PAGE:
My tuppence worth ...

Anonymous said...

Bowman, I heard a christian politician here espouse a similar view before parliament legislated ssm. If the Church stops playing celebrant for the state, that would leave blessings of civil ceremonies to the Church. I'm not sure how that changes the objection to ssm relationships though. Don't you still have the argument (albeit begging the question) that you cannot force God to bless the unblessable?

Nick

Peter Carrell said...

The following comment, slightly edited, is from Michael Primrose. The slight editing is to remove some direct critical comment re the conduct of the public meeting held in the Transitional Cathedral on Tuesday night: I suggest such comment is better directed either direct to the people concerned or to the Standing Committee of the Diocese (not least to assist us in future improvements)

"Hi Peter,

Whilst having the ability to consider a section of the "A Way Forward" each week might be considered to be sheer luxury, it would have been useful to have had more than one night to have analysed the report before Tuesday's meeting.

The first chance I had to read the report was in the Breaking News in Anglican Taonga on Monday evening. It would have been useful for the news to have included a formatted PDF version of the report, as 52 pages of dense argument in one HTML page is both a daunting prospect and a trifle difficult to absorb. Valuable time was wasted in correctly formatting the report into a PDF copy so that I could start analysing it.

The PDF format has been a standard format for publishing documents for some decades, so one does wonder why such an unreadable, and archaic publishing style was chosen to inform the public of the committee's deliberations. Surely, if you want to encourage intelligent and informed discussion about the report then you do not publish it in a virtually unreadable format.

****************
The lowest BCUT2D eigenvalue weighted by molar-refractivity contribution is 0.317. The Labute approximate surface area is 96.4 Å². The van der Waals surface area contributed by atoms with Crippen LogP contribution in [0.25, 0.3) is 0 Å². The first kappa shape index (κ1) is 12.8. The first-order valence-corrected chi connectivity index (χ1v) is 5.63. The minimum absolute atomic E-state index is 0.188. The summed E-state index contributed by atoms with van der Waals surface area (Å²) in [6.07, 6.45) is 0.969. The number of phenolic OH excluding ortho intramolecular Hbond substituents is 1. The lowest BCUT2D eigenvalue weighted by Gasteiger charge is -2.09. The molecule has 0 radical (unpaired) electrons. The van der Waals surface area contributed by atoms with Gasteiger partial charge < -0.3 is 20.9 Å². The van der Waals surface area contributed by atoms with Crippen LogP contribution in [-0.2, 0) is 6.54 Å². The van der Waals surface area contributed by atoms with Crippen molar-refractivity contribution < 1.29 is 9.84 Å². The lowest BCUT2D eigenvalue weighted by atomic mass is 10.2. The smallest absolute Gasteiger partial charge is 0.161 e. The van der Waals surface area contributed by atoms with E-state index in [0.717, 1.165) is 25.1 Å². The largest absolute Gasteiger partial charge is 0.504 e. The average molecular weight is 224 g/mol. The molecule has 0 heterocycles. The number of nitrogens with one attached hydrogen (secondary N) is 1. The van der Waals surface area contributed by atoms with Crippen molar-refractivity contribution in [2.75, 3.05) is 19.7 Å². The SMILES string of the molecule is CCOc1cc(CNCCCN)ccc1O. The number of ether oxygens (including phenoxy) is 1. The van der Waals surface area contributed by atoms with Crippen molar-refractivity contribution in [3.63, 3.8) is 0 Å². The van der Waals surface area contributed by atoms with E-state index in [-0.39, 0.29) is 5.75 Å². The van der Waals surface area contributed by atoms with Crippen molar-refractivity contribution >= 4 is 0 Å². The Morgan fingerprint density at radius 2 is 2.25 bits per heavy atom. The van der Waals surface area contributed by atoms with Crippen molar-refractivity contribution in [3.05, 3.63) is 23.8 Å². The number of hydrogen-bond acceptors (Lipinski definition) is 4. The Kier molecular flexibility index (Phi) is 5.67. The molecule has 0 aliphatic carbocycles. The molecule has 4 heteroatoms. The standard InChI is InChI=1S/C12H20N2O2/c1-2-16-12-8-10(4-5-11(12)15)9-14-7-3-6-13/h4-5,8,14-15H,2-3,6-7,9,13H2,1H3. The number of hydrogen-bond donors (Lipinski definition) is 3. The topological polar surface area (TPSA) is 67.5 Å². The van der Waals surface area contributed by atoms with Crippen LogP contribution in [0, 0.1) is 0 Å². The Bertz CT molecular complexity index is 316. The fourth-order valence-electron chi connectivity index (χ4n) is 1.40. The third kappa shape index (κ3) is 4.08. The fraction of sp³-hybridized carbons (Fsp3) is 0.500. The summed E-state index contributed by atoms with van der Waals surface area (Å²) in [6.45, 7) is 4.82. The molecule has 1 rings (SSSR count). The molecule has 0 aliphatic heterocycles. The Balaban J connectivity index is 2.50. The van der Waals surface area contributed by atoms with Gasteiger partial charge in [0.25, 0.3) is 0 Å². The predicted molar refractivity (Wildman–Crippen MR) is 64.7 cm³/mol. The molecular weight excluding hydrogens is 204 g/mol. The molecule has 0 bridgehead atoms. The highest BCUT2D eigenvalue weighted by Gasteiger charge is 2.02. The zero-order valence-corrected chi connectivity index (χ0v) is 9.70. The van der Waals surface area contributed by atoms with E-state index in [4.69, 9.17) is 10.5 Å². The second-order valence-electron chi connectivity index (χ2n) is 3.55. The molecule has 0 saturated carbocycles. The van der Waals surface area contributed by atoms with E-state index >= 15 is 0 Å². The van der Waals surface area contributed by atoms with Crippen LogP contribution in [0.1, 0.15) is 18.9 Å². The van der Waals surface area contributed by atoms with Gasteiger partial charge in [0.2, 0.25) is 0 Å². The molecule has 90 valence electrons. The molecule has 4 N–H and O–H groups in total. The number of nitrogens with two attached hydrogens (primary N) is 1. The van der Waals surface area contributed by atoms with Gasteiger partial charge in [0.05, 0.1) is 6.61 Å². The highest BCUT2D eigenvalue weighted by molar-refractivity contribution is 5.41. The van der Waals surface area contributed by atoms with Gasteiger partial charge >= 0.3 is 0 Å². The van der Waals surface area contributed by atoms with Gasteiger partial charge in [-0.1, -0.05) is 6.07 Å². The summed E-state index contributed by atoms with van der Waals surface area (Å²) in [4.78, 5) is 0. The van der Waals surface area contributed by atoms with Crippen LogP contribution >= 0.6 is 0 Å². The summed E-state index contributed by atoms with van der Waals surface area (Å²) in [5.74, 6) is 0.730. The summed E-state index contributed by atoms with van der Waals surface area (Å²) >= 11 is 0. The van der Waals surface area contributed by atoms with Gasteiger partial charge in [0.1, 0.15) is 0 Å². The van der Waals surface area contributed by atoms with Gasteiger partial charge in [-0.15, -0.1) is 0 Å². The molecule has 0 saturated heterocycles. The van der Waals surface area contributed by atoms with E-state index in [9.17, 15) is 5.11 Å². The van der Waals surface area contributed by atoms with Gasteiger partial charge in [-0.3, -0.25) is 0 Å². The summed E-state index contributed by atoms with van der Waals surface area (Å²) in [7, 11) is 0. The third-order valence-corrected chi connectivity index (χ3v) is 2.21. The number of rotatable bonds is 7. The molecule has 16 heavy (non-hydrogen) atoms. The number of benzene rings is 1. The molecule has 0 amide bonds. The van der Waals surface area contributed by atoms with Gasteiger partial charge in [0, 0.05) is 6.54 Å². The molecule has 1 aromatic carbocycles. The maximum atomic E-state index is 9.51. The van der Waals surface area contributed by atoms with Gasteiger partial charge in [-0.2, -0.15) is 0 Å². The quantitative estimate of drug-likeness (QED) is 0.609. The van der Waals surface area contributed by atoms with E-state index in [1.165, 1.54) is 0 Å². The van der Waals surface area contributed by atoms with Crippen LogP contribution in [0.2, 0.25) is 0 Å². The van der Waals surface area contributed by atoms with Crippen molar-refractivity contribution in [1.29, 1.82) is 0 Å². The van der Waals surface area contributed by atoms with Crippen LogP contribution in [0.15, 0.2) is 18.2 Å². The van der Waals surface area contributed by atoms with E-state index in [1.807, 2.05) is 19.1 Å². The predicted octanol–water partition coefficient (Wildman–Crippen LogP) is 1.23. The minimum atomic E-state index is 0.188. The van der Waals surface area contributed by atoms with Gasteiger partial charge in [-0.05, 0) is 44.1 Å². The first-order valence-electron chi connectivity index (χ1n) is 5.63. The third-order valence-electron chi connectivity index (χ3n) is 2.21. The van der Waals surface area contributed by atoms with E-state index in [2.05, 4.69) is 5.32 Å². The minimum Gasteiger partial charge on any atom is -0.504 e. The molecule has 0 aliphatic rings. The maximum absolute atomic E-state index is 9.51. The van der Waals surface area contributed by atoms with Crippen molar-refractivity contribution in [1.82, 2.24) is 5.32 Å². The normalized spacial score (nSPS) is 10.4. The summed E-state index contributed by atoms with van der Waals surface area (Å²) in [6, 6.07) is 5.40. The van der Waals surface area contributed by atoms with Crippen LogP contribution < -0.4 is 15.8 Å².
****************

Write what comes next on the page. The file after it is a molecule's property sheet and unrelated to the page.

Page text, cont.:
The same question could be applied to the timing of the Diocesan Public Meeting on Tuesday evening. The Church seems to be perfectly content to take its time to come to resolution on the question of the blessing of right-ordered, same-sex couples sometime late in this decade, and yet a meeting of those in the City of Christchurch was called a day after the publication of the report. Such close timing could have prevented many people from attending the meeting or, indeed, reading the report in detail in advance.

There did seem some surprise expressed at the number of people who had already read the report, but perhaps I was being unduly sensitive, sitting so close to the front.

However, a large number of people did make the effort to attend, which shows a healthy interest in the first and second order questions facing the Church.